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Nayan Chanda

Nayan Chanda is the author of Bound Together: How Traders, Preachers, Adventurers and Warriors Shaped Globalization and is Consulting Editor of YaleGlobal Online, published by the MacMillan Center, Yale University.

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BW Businessworld

The Smart Way of Healing

Raising awareness about the high cost of poor hospital hygiene needs to be a major part of PM Modi’s cleanliness campaign

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Hospitals all over the world, especially in India, are becoming increasingly high-risk sites for contracting infections. This is not breaking news, but hit home dramatically for me when in two-month time, two relatives and an acquaintance succumbed to hospital-acquired infections in Delhi, Kolkata and Mumbai. The treatments for which they were admitted to hospital went well, but in the course of their post-operative care, they succumbed to different hospital-bred pathogens. If hospitals, like doctors, are expected to follow the Hippocratic Oath ‘Do no harm’ they have failed.

Anecdotal evidence is easy to dismiss as mere coincidence, but a closer look at the issue shows that a serious threat is looming in the Indian healthcare system. If left unaddressed, the problem of hospital-acquired infections will damage prospects for medical tourism, which has been one of the brighter areas of India’s economy. Just as a spate of appalling rapes and lethal air pollution are driving away tourists, hospital deaths caused by poor hygiene and sanitation will surely dim the attraction of low-cost, high-quality medical treatment.

This problem is not a uniquely Indian one. Modern hospitals in the developed West are also struggling to cope with so-called nosocomial infections — the term used to describe infections that are not present in patients before admission but which occur within 48 hours of entering the hospital.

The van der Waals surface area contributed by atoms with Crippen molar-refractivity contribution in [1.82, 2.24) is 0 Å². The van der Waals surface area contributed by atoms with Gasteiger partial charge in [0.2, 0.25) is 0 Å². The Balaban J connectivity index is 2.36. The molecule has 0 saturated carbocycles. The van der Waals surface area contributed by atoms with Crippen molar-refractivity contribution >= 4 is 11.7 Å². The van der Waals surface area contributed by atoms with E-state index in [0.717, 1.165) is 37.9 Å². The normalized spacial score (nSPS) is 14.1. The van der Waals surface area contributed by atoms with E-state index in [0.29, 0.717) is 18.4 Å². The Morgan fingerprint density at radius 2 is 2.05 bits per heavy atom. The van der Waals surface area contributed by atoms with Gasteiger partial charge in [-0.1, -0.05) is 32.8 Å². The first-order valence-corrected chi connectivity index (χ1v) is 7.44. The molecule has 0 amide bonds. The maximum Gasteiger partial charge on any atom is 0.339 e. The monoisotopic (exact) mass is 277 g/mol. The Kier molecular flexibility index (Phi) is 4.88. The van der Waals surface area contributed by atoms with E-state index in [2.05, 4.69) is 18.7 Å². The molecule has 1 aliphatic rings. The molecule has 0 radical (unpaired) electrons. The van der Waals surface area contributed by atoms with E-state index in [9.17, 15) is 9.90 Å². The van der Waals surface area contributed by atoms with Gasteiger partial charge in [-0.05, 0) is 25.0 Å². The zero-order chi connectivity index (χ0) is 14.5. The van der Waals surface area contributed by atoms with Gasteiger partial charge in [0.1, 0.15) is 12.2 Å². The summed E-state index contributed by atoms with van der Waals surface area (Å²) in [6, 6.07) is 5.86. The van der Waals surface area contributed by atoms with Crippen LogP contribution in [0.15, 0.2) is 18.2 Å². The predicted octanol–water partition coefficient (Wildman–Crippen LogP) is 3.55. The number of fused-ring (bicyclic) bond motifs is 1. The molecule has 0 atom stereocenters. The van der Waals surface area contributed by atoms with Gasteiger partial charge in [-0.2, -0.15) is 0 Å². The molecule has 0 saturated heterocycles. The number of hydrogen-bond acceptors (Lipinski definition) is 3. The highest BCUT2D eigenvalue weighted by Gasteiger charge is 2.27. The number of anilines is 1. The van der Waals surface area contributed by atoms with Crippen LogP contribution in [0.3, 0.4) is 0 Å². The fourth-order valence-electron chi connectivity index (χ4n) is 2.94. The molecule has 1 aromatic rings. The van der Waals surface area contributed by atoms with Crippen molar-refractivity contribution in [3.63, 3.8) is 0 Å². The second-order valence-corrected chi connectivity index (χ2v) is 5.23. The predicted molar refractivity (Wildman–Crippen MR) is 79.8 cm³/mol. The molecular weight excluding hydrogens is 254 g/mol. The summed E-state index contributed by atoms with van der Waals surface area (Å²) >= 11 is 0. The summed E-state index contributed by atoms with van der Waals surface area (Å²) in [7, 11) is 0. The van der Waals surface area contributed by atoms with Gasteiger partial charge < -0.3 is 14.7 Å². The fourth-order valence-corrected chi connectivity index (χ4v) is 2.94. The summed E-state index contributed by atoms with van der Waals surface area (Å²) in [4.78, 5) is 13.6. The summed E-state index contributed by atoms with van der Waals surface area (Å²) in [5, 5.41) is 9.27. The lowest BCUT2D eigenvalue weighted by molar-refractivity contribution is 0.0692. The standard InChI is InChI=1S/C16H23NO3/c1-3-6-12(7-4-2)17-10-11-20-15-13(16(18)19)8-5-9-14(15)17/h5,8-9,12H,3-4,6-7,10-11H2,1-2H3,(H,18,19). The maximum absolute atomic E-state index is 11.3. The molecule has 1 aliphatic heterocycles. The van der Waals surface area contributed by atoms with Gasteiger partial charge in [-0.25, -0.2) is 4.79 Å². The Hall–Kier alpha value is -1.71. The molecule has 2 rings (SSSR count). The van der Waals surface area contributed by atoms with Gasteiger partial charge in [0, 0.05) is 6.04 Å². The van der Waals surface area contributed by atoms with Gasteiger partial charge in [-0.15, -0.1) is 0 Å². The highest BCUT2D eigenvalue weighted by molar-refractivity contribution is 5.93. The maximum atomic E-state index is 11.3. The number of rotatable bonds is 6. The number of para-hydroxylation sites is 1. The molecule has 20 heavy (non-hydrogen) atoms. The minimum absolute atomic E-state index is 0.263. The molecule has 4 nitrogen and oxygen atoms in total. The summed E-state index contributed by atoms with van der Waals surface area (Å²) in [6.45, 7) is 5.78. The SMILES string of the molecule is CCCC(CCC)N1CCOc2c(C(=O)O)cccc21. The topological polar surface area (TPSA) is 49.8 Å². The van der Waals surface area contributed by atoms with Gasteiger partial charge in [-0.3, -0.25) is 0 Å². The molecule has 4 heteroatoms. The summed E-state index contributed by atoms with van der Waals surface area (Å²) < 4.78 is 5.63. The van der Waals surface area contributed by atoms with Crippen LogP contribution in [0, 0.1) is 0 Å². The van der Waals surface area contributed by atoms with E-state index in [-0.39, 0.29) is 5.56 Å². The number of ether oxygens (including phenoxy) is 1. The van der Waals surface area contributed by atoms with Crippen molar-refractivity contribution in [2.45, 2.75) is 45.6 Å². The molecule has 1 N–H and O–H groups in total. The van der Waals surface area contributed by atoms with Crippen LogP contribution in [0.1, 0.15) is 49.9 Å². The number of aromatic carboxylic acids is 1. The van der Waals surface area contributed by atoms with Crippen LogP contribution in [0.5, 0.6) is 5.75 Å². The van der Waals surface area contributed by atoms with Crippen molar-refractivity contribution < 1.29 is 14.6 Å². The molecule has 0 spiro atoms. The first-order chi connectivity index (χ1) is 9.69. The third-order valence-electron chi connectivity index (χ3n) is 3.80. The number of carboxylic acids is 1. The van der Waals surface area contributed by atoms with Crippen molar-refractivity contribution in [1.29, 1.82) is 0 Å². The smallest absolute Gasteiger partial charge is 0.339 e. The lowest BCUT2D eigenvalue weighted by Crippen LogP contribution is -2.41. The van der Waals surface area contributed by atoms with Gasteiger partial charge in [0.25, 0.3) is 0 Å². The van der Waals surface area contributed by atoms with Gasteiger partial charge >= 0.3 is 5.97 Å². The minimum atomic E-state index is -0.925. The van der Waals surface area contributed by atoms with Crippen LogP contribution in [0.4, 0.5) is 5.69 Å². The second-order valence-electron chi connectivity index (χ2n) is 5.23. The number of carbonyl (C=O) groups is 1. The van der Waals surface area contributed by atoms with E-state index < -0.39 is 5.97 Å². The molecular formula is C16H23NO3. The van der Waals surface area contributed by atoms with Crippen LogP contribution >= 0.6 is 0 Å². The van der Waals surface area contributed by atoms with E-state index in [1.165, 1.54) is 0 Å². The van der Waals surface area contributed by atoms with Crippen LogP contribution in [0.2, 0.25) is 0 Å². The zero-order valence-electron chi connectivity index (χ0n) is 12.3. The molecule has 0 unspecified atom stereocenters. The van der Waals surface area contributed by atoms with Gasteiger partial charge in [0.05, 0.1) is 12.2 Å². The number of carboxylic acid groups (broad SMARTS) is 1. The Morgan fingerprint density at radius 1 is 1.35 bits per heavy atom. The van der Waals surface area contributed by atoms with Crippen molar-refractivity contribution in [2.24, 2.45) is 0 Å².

According to the US Center for Disease Control, almost two million Americans are afflicted by hospital-acquired infections (HAI), resulting in 20,000 deaths per year. Very little data is available in India as hospitals are not mandated to report incidences. However, according to a 2014 study, WHO found figures from India “alarming, with an incidence rate varying from 11-83 per cent for different kinds of HAI”. A study, conducted at the J. P. Narayan Apex Trauma Centre in 2011-12 at AIIMS in New Delhi, was published in the Journal of Laboratory Physicians and it showed that the infection rate is 10.6 per cent. Of those infected, 83 died implying a mortality rate of 34.5 per cent. Seventy five per cent of the deaths were caused by blood stream infections from the improper use of intravascular catheters, or pneumonia bacteria transmitted from infected ventilators. Another 10-month study of patients in a government-run intensive medical care unit in Karnataka showed 17.7 per cent infected by HAI.

Secondary infections in hospitals have become an even bigger threat when caused by drug-resistant bacteria. The consequence of indiscriminate use of antibiotics by the Indian public and hospitals has been the rise of resistant strains of super-bacteria. They not only entail high costs of treatment, lengthy hospital stays and often death, but certain strains are virtually incurable.

Medical experts believe that India has become one of the world’s largest sources of drug-resistant bacteria, threatening not only Indian patients but foreign visitors as well. The growing costs — and tragic consequences — of the uncontrollable rise of resistant pathogens will be borne first by the public, but eventually the country’s exchequer will also feel the impact.

Ironically, preventing such hospital-acquired infections is not rocket science. It requires the maintenance of rather basic standards of hygiene through, for example, frequent hand sanitisation and disinfecting devices. It is thus alarming to see empty or broken hand-sanitisation dispensers in India’s elite hospitals. If the premier healthcare institutions fail to adopt such widely recognised and inexpensive preventive measures, what hope is there for less developed parts of the country? Raising awareness of the high cost of poor hospital hygiene needs to be a major part of Prime Minister Modi’s cleanliness campaign.

(This story was published in BW | Businessworld Issue Dated 25-01-2016)